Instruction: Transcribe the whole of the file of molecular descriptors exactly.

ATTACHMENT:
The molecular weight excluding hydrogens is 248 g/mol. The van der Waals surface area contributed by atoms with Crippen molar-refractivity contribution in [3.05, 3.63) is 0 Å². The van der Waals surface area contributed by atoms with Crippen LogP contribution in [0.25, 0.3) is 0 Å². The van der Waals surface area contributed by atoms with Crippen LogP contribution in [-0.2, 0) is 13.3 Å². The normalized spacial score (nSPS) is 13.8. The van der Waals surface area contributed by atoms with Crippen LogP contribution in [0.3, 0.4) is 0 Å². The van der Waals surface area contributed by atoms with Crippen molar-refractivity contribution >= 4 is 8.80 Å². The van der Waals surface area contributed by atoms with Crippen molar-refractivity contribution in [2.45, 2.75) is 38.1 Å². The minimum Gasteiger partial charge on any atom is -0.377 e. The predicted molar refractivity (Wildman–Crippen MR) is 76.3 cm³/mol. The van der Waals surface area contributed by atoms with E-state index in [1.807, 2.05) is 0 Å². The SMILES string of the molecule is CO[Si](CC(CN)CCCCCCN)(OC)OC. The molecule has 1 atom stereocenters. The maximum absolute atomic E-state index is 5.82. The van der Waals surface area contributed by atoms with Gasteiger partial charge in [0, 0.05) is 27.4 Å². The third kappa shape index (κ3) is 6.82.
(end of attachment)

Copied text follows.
The molecular weight excluding hydrogens is 248 g/mol. The van der Waals surface area contributed by atoms with Crippen molar-refractivity contribution in [3.05, 3.63) is 0 Å². The van der Waals surface area contributed by atoms with Crippen LogP contribution in [0.25, 0.3) is 0 Å². The van der Waals surface area contributed by atoms with Crippen LogP contribution in [-0.2, 0) is 13.3 Å². The normalized spacial score (nSPS) is 13.8. The van der Waals surface area contributed by atoms with Crippen LogP contribution in [0.3, 0.4) is 0 Å². The van der Waals surface area contributed by atoms with Crippen molar-refractivity contribution >= 4 is 8.80 Å². The van der Waals surface area contributed by atoms with Crippen molar-refractivity contribution in [2.45, 2.75) is 38.1 Å². The minimum Gasteiger partial charge on any atom is -0.377 e. The predicted molar refractivity (Wildman–Crippen MR) is 76.3 cm³/mol. The van der Waals surface area contributed by atoms with E-state index in [1.807, 2.05) is 0 Å². The SMILES string of the molecule is CO[Si](CC(CN)CCCCCCN)(OC)OC. The molecule has 1 atom stereocenters. The maximum absolute atomic E-state index is 5.82. The van der Waals surface area contributed by atoms with Gasteiger partial charge in [0, 0.05) is 27.4 Å². The third kappa shape index (κ3) is 6.82.